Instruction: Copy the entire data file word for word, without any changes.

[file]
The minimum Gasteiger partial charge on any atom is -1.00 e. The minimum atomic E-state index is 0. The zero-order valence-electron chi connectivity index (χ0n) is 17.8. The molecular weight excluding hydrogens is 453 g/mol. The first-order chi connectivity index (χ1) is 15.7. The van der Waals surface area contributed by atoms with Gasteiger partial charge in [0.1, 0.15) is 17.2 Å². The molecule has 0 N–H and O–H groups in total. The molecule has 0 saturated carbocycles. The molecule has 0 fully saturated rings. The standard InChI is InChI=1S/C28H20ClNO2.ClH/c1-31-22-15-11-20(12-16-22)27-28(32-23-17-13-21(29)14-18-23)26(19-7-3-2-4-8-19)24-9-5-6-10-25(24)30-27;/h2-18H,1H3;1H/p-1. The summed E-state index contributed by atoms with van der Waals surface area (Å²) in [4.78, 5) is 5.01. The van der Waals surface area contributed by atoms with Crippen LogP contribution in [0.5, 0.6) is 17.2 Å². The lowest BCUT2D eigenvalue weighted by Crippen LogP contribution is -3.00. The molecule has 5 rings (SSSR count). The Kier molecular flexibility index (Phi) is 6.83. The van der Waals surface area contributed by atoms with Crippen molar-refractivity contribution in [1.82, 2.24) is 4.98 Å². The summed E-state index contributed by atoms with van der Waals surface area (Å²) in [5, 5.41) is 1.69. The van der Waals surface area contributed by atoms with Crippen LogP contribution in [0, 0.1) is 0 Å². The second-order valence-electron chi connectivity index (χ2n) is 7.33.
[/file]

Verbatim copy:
The minimum Gasteiger partial charge on any atom is -1.00 e. The minimum atomic E-state index is 0. The zero-order valence-electron chi connectivity index (χ0n) is 17.8. The molecular weight excluding hydrogens is 453 g/mol. The first-order chi connectivity index (χ1) is 15.7. The van der Waals surface area contributed by atoms with Gasteiger partial charge in [0.1, 0.15) is 17.2 Å². The molecule has 0 N–H and O–H groups in total. The molecule has 0 saturated carbocycles. The molecule has 0 fully saturated rings. The standard InChI is InChI=1S/C28H20ClNO2.ClH/c1-31-22-15-11-20(12-16-22)27-28(32-23-17-13-21(29)14-18-23)26(19-7-3-2-4-8-19)24-9-5-6-10-25(24)30-27;/h2-18H,1H3;1H/p-1. The summed E-state index contributed by atoms with van der Waals surface area (Å²) in [4.78, 5) is 5.01. The van der Waals surface area contributed by atoms with Crippen LogP contribution in [0.5, 0.6) is 17.2 Å². The lowest BCUT2D eigenvalue weighted by Crippen LogP contribution is -3.00. The molecule has 5 rings (SSSR count). The Kier molecular flexibility index (Phi) is 6.83. The van der Waals surface area contributed by atoms with Crippen molar-refractivity contribution in [1.82, 2.24) is 4.98 Å². The summed E-state index contributed by atoms with van der Waals surface area (Å²) in [5, 5.41) is 1.69. The van der Waals surface area contributed by atoms with Crippen LogP contribution in [0, 0.1) is 0 Å². The second-order valence-electron chi connectivity index (χ2n) is 7.33.